An elderly person with an injured left shin seated in a wheelchair at a nursing home.

Society is built on care.

Our parents and guardians care for us when we are young and help us along our journey growing up. When the time comes, we do the same for the next generation, and the cycle continues.

But there’s one more part to the cycle. Eventually, our friends and family from a generation ago will need care as well.

We, of course, want to provide care to the greatest extent we can, but we might not always be able to do so. So we turn to nursing homes: places and people we can trust so our loved ones spend their twilight years in comfort and safety.

But what happens when that trust is breached? What happens when the professionals we expect to provide for our elders fail in their duty of care and the old generation is placed in harm’s way?

What happens when these caregivers not only fail to provide care but actively choose to harm our elders? And what happens to us when we age and become vulnerable to the same abuse?

Valley Law Accident and Injury Lawyers stands firmly with our senior citizens and wants to help you take active steps to reduce – and hopefully eradicate – nursing home abuse. We offer our services to help you seek compensation for abuse victims and hold abusers accountable.

Call us today at 801-810-9999, or contact us by filling out our online form. We will schedule a no-obligation, zero-cost consultation with you to get you started.

Get Justice With the Help of a Salt Lake City Nursing Home Abuse Attorney

According to the CDC, there are currently more than 1.3 million nursing home residents across the country. Research shows that in a post-pandemic world, about 21.3% of these residents potentially experience elder abuse.

That is more than one in every five senior citizens. And frighteningly, given how unlikely abuse victims are to report incidents, the actual occurrence of abuse might be even higher.

Nursing home abuse attorneys aim to give the elderly a fighting chance against abusers. They represent victims and their families against the abuser and can file for damages in order to seek compensation.

Nursing home abuse lawyers can also take the case to court and seek justice there. A skilled lawyer can win victims punitive damages in addition to compensation and, by winning, potentially strengthen criminal charges against the abuser.

And if needed, then under the advice of an expert nursing home abuse lawyer, you might be able to sue the facility as a whole for allowing the abuse to go on as long as it did.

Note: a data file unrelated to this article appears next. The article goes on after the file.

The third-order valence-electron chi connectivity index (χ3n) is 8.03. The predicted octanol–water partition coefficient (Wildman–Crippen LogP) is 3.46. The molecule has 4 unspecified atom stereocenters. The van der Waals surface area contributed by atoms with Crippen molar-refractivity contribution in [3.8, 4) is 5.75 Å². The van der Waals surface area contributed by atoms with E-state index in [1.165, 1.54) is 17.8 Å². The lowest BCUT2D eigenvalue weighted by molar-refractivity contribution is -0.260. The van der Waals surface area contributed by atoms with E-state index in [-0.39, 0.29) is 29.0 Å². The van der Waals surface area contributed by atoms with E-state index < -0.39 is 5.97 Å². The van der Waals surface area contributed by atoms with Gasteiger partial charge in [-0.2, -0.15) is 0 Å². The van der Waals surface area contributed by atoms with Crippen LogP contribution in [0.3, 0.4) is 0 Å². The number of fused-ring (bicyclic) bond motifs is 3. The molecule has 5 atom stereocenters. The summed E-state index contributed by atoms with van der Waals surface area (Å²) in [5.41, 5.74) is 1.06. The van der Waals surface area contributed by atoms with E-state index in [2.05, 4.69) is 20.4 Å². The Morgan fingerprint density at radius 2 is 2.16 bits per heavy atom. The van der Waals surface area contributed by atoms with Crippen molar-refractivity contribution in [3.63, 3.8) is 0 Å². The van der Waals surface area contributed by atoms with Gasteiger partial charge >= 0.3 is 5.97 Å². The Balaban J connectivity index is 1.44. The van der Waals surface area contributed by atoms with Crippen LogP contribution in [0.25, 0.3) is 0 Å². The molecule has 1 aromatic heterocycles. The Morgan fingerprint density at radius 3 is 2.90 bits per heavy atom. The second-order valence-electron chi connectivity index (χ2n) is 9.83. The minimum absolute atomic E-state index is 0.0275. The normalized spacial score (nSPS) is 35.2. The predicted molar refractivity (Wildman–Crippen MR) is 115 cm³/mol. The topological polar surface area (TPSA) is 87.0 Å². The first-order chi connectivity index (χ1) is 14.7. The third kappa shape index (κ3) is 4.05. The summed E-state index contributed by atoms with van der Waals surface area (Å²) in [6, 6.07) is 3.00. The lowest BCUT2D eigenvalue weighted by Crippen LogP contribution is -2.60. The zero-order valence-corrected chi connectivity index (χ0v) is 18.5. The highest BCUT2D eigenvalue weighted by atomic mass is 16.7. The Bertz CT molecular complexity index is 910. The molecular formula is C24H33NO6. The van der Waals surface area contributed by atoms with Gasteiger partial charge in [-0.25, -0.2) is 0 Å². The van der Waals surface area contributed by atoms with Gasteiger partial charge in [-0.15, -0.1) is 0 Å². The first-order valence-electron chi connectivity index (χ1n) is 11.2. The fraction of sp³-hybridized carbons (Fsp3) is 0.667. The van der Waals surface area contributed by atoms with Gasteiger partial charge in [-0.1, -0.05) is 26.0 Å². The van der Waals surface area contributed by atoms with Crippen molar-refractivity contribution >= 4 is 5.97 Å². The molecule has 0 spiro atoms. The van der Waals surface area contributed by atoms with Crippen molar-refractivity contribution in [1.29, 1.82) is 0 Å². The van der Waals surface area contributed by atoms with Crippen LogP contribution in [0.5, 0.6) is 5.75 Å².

Signs of Nursing Home Abuse

Signs that a person under a nursing home’s care is suffering abuse vary with the abuser, the victim, the act itself, and the context of the situation in which the act happens. There are, however, general markers that can hint toward a story of abuse.

Unexplained Injuries

Our bodies become more fragile as we age, so occasional injuries among nursing home residents are to be expected. But some injuries might be signs of maltreatment by staff.

When trying to differentiate normal injuries from those caused by abuse, note the following:

  • Frequency: Abuse is a patterned behavior. If an elderly person’s injuries occur regularly, for instance, on specific days of the week, that is a near guarantee that they are suffering physical abuse.
  • Location: Abusers will often try to hide the effects of their actions, especially if they leave physical marks on victims. Treat injuries as suspicious if every instance your loved one sustains is covered up or difficult to observe.
  • Severity: Following the rule that abuse is a patterned behavior, ask yourself: how consistent is the severity of a person’s injuries? Suspect abuse if each one is as bad as the last or if wounds and bruises slowly escalate over time.
  • Cause: Pay attention to what causes injuries. Some things might not make sense, such as cigarette burns (especially if the person is a non-smoker) or perhaps a sprained wrist or ankle when the person isn’t athletic for their age.

One more thing: “unexplained” doesn’t just mean an explanation isn’t provided. An injury with a flimsy or suspicious explanation should be just as big a red flag.

Neither do injuries have to be dealt by a person other than the victim. Self-harming behavior can also be the result of emotional or even sexual abuse against a nursing home tenant.


Malnutrition includes both obesity and undernutrition, though, among the elderly, it is more likely the latter.

There are at least three main reasons why a senior at a nursing home might be undernourished: they might be choosing not to eat, staff might be forgetting to feed them, or staff might intentionally be starving them.